Purpose: The current work describes the synergistic enhancement of hyperthermic cancer therapy by selective thermal sensitization and induction of vascular injury at the tumor site. The specificity of this response was mediated by CYT-6091: a pegylated colloidal gold-based nanotherapeutic designed to selectively deliver an inflammatory cytokine, tumor necrosis factor alpha (TNF), to solid tumors. Materials and methods: FSaII murine fibrosarcoma-bearing C3H mice received an intravenous injection of either soluble TNF or CYT-6091 (50-250 μg/kg TNF). Four hours later the tumors were exposed to localized heating (42.5 or 43.5°C, 60 min). Tumor responses were assessed by growth delay and/or perfusion. Results: Both soluble TNF and CYT-6091 reduced tumor perfusion by 80% of control (no treatment), 4 hours post administration. However, soluble TNF was toxic to the tumor burdened mice and resulted in 40% mortality alone and 100% mortality when combined with hyperthermia. Conversely, no toxicities were noted with CYT-6091 alone or when combined with hyperthermia. Additionally, CYT-6091 combined with heat yielded significant tumor regression in vivo as compared to heat or CYT-6091 alone as demonstrated by tumor growth delay. Pretreatment with soluble TNF or CYT-6091 followed by heating reduced in vitro tumor and endothelial cell survival by 40-50% (TNF) and 70-75% (CYT-6091) of the control cell (i.e. tumor and endothelial) values, respectively. Conclusions: CYT-6091, by selectively delivering TNF to solid tumors, improves the safety of TNF treatment. In addition, the targeted delivery of TNF augments cancer thermal therapy efficacy possibly by inducing a tumor-localized inflammatory response.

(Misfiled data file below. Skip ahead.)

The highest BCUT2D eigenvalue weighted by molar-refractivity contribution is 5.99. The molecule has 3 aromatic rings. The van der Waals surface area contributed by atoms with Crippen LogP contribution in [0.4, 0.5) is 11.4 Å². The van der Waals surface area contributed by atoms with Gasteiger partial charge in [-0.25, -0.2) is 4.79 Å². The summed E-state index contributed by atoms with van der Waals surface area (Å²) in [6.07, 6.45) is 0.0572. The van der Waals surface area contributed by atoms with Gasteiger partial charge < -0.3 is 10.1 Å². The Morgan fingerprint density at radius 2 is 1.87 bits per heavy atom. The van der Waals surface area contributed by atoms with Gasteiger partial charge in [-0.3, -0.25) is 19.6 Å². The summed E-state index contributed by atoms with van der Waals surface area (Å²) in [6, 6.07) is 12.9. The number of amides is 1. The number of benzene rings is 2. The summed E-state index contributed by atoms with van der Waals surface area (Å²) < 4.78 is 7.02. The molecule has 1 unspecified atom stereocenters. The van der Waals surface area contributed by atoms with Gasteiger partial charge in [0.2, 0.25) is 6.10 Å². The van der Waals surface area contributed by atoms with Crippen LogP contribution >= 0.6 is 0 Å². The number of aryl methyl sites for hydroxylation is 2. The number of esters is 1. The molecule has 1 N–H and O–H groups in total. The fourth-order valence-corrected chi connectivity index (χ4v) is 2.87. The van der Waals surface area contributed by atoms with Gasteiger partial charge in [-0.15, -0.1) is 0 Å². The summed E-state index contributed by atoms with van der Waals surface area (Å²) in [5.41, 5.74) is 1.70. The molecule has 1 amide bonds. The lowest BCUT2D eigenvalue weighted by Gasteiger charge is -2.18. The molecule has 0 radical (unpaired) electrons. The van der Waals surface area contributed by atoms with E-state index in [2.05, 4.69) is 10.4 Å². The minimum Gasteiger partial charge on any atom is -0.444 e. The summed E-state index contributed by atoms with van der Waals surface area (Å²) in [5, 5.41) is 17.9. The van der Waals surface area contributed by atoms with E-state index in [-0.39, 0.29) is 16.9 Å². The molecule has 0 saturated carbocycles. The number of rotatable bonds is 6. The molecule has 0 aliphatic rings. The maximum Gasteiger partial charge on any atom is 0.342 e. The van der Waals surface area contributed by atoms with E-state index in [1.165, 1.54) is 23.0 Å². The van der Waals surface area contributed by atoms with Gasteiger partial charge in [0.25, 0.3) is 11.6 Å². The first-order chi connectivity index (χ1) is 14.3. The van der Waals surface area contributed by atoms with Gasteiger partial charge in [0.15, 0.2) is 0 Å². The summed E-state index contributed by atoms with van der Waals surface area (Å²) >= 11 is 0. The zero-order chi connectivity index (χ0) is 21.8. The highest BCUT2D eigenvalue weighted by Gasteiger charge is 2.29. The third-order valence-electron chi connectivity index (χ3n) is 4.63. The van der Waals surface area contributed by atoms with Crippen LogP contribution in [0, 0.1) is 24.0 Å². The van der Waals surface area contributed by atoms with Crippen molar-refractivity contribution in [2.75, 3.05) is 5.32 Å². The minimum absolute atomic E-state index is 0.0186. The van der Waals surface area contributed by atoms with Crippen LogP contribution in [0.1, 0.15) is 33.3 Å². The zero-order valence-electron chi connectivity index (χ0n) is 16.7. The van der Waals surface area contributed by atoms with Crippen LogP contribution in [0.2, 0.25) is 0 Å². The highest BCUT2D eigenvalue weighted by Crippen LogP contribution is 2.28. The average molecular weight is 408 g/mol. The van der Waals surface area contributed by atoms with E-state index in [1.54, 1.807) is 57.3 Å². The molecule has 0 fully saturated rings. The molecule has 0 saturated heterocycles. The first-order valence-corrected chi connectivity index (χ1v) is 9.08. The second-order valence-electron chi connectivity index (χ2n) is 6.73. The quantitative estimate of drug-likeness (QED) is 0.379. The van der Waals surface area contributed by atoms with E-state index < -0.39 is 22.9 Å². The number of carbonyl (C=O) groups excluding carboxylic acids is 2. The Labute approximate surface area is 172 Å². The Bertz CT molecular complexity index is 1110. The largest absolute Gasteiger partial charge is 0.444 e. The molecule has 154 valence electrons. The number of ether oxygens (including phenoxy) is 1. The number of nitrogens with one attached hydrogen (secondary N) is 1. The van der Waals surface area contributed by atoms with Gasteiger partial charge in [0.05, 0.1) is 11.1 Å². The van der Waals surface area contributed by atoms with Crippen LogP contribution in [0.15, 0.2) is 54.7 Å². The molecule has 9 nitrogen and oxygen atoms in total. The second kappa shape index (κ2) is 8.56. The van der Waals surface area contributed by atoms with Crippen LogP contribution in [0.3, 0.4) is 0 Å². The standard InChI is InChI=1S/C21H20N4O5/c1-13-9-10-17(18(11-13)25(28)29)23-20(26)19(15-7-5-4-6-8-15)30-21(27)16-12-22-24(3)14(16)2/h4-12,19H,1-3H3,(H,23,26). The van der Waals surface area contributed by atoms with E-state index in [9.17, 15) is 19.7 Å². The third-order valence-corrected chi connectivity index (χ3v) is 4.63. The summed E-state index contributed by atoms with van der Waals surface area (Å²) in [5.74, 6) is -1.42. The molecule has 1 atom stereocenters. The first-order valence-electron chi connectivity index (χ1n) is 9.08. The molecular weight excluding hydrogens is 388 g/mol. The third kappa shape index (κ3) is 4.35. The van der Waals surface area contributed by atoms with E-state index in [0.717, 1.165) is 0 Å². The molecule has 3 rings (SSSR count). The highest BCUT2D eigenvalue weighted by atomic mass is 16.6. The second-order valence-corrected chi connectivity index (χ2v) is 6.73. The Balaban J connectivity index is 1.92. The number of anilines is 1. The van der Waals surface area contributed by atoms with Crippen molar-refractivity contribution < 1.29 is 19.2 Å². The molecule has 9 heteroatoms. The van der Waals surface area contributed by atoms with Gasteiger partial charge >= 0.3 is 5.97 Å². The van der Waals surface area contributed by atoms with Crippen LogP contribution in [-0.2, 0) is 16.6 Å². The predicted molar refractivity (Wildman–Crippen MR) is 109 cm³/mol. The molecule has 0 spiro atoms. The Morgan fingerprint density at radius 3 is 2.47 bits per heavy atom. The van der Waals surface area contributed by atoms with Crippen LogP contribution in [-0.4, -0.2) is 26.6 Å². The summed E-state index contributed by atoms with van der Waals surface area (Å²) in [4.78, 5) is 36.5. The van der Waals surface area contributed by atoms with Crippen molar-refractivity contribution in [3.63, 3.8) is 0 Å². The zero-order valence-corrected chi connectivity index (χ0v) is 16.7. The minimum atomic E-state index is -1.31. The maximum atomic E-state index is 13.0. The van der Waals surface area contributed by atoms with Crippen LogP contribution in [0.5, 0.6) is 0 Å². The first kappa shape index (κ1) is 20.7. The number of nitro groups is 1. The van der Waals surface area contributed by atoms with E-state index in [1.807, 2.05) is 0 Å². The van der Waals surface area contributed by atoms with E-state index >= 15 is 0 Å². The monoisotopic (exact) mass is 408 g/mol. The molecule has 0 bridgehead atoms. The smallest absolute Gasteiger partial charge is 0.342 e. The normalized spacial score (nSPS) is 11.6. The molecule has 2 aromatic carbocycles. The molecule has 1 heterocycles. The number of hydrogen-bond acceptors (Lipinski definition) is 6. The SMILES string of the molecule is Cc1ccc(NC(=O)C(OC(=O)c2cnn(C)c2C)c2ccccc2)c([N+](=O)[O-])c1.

Bibliographical noteFunding Information:
The authors thank Hui Yao for CEUS images, and Esaote, S.p.A., Italy for Ultrasound system and contrast agent. The work was funded by: U.S. Army Department of Defense; Grant Numbers: DAMD 17-03-1-0432 and DAMD 17-01-1-33, National Cancer Institute; Grant Number: CA44114 and Biomedical Engineering Institute, University of Minnesota.
- Gold nanoparticle
- Perfusion defect
- Thermal therapy
- Tumor necrosis factor